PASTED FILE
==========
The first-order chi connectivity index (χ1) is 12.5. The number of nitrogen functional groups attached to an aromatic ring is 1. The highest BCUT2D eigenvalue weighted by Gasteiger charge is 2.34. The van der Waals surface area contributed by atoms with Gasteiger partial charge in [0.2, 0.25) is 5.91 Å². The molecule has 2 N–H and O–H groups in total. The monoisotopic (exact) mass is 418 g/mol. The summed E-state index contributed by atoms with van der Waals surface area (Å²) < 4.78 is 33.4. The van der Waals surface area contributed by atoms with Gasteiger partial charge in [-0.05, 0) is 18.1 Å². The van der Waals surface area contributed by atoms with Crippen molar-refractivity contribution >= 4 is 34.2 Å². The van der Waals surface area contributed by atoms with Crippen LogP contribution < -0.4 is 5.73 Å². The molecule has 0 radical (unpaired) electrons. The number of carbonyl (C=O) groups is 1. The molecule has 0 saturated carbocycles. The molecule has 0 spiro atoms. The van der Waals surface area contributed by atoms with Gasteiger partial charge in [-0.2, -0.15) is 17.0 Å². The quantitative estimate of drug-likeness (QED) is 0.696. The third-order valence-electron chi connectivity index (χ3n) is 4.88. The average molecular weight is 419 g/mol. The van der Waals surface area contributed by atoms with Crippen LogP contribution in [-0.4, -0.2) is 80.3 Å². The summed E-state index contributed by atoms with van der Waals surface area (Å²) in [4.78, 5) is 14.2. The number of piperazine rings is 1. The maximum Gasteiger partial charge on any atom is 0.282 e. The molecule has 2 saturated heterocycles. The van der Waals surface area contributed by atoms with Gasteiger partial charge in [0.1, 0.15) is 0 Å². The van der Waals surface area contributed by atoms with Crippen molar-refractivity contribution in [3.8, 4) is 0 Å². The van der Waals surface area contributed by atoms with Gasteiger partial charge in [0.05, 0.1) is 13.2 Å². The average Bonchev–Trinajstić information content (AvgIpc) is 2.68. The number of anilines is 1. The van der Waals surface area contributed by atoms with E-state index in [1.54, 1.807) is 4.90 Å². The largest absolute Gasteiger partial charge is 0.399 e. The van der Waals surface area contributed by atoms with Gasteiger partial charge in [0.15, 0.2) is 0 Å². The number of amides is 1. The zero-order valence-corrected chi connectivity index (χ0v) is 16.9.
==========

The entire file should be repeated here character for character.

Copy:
The first-order chi connectivity index (χ1) is 12.5. The number of nitrogen functional groups attached to an aromatic ring is 1. The highest BCUT2D eigenvalue weighted by Gasteiger charge is 2.34. The van der Waals surface area contributed by atoms with Gasteiger partial charge in [0.2, 0.25) is 5.91 Å². The molecule has 2 N–H and O–H groups in total. The monoisotopic (exact) mass is 418 g/mol. The summed E-state index contributed by atoms with van der Waals surface area (Å²) < 4.78 is 33.4. The van der Waals surface area contributed by atoms with Gasteiger partial charge in [-0.05, 0) is 18.1 Å². The van der Waals surface area contributed by atoms with Crippen molar-refractivity contribution >= 4 is 34.2 Å². The van der Waals surface area contributed by atoms with Crippen LogP contribution < -0.4 is 5.73 Å². The molecule has 0 radical (unpaired) electrons. The number of carbonyl (C=O) groups is 1. The molecule has 0 saturated carbocycles. The molecule has 0 spiro atoms. The van der Waals surface area contributed by atoms with Gasteiger partial charge in [-0.2, -0.15) is 17.0 Å². The quantitative estimate of drug-likeness (QED) is 0.696. The third-order valence-electron chi connectivity index (χ3n) is 4.88. The average molecular weight is 419 g/mol. The van der Waals surface area contributed by atoms with Crippen LogP contribution in [-0.4, -0.2) is 80.3 Å². The summed E-state index contributed by atoms with van der Waals surface area (Å²) in [4.78, 5) is 14.2. The number of piperazine rings is 1. The maximum Gasteiger partial charge on any atom is 0.282 e. The molecule has 2 saturated heterocycles. The van der Waals surface area contributed by atoms with Gasteiger partial charge in [0.1, 0.15) is 0 Å². The van der Waals surface area contributed by atoms with Crippen molar-refractivity contribution in [3.8, 4) is 0 Å². The van der Waals surface area contributed by atoms with Gasteiger partial charge in [0.05, 0.1) is 13.2 Å². The average Bonchev–Trinajstić information content (AvgIpc) is 2.68. The number of anilines is 1. The van der Waals surface area contributed by atoms with E-state index in [1.54, 1.807) is 4.90 Å². The largest absolute Gasteiger partial charge is 0.399 e. The van der Waals surface area contributed by atoms with Gasteiger partial charge in [0.15, 0.2) is 0 Å². The number of amides is 1. The zero-order valence-corrected chi connectivity index (χ0v) is 16.9.